28 November Superannuation Guarantee Charge (SGC) Statement – due for lodgement and payment if insufficient contributions or late contrifutions were made for the July-September quarter

December 2017

01 December Due date for income tax payment for companies that were required to lodge by 31 October 2017
21 December November monthly Activity Statements – due for lodgement and payment


The Government has passed legislation increasing the rate of the Small Business Income Tax Offset (SBITO). This article details this change and its tax impact.

Along with companies, the more than 70% of small businesses that are not incorportated will also enjoy additional income tax relief from 2016/2017. In 2016/2017 income and later income years, a higher rate of SBITO will apply:

  • For 2016/2017 to 2023/2024, the SBITO is 8% of an eligible individual’s basic income tax liability that relates to their total net small business income (up from 5% in 2015/2016).
  • For 2024/2025, the SBITO is 10% of an eligible individual’s basic income tax liability that relates to their total net small business income.
  • For 2025/2026, the SBITO is 13% of an eligible individual’s basic income tax liability that relates to their total net small business income.
  • For 2026/2027 and later income years, the SBITO is 16% of an eligible individual’s basic income tax liability that relates to their total net small business income.
Furthermore, the aggregated turnover test for access to the SBITO has been increased from 2016/2017 to $5 million (up from $2 million).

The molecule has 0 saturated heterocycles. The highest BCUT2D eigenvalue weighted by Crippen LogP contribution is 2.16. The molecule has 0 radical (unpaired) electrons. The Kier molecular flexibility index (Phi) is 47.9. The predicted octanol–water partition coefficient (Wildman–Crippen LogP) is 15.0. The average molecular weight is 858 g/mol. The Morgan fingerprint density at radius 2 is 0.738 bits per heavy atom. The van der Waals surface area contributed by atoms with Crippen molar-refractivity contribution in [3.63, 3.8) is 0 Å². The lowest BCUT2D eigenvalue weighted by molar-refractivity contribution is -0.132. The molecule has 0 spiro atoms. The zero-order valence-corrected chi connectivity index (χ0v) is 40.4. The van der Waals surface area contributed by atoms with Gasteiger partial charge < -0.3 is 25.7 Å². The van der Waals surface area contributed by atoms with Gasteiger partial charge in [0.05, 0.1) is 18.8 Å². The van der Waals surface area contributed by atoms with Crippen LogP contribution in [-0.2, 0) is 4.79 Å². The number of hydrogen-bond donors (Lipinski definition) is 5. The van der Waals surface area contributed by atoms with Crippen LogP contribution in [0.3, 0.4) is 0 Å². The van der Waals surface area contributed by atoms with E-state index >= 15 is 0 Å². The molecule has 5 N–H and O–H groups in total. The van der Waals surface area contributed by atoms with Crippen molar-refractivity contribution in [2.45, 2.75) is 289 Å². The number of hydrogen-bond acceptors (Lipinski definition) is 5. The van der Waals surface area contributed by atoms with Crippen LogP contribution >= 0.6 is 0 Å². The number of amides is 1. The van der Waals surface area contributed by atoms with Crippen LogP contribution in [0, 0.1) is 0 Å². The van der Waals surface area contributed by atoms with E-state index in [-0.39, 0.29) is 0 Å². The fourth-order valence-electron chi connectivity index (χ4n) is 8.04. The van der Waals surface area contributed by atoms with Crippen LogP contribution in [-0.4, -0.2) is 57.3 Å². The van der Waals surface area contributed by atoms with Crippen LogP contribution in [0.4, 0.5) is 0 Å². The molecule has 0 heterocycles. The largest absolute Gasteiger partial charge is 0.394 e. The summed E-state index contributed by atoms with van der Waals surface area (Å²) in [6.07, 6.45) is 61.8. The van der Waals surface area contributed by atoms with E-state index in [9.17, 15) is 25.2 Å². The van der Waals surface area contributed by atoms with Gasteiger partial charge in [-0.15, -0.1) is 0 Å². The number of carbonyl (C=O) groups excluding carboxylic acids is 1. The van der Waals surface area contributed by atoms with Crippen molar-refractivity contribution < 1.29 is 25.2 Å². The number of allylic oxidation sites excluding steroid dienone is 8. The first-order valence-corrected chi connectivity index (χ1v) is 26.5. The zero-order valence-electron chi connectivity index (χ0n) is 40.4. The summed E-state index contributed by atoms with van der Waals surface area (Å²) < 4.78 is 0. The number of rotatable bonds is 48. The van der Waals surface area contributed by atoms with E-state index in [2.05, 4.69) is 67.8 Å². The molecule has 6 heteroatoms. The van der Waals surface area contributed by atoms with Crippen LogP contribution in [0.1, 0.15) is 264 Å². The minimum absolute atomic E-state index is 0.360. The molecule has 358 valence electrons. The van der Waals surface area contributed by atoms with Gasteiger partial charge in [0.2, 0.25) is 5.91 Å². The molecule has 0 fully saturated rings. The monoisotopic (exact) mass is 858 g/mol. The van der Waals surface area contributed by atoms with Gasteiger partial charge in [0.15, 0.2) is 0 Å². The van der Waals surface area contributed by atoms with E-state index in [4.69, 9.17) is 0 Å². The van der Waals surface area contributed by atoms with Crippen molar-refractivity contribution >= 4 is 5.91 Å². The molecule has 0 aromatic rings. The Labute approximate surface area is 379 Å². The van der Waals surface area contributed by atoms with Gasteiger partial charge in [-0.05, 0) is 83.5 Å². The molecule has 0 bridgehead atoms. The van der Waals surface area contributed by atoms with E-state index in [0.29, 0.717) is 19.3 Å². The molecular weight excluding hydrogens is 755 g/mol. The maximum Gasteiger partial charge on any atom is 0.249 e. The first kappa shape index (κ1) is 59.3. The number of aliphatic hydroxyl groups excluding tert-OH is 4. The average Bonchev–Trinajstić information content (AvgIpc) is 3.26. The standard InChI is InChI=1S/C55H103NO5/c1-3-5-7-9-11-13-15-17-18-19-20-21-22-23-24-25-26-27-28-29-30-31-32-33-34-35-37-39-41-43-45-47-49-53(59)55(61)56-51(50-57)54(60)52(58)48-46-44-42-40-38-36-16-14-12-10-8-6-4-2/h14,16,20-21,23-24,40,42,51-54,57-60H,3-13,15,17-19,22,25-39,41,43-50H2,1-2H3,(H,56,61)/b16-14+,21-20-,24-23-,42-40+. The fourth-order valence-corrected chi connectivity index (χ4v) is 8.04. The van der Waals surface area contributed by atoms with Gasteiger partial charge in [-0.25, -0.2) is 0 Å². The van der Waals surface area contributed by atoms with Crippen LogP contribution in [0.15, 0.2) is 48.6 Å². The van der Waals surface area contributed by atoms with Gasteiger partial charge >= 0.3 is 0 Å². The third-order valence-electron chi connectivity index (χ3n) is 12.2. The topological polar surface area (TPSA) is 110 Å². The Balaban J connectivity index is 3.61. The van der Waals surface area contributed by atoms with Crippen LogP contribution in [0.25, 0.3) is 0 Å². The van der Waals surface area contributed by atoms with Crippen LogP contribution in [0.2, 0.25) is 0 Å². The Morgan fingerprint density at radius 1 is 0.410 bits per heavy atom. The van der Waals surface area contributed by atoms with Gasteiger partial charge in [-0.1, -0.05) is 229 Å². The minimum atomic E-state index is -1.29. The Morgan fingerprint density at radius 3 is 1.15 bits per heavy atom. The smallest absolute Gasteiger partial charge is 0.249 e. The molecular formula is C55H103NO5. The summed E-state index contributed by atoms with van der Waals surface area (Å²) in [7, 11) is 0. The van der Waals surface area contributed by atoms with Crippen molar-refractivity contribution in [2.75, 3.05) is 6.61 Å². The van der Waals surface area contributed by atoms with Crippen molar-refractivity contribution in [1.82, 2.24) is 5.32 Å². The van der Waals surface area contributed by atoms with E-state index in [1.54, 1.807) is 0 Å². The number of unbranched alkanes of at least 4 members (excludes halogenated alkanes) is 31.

By way of background, individuals are entitled to the SBITO if they are an SBE (i.e. sole trader) or they have a share of a smaill business’ net income included in their assessable income (for example, distrbutions from a partnership or trust which themselves are SBEs) provided the small business is not a corporate tax entity (i.e. company). An individual can only claim one SBITO for an income year irrespective of the number of sources of small business income that an individual receives. The maximum amount of the SBITO from all sources of SBE income is $1,000 for an income year which will be claimed in your year-end tax return. 

Although capped at $1,000 per individual, serveral individuals within the one structure can enjoy their own SBITO (not just the business owner) provided at the end of income year they are assessed on income from an SBE. The discount is applied to your net small business income’ as follows:

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For individuals not in business, who are preparing their tax return over the coming months, depreciable items you acquire for work purposes can in certain circustances be claimed outright. This means you get an immediate deduction for the cost of the asset to the extent that you use it to generate assessable income during the income year:

The immediate deduction is availasble when you start to hold a depreciating asset in an income year and the asset costs $300 or les, and:
  • Is used predominantly for the purpose of producing assessable income that is not derived from carrying on a business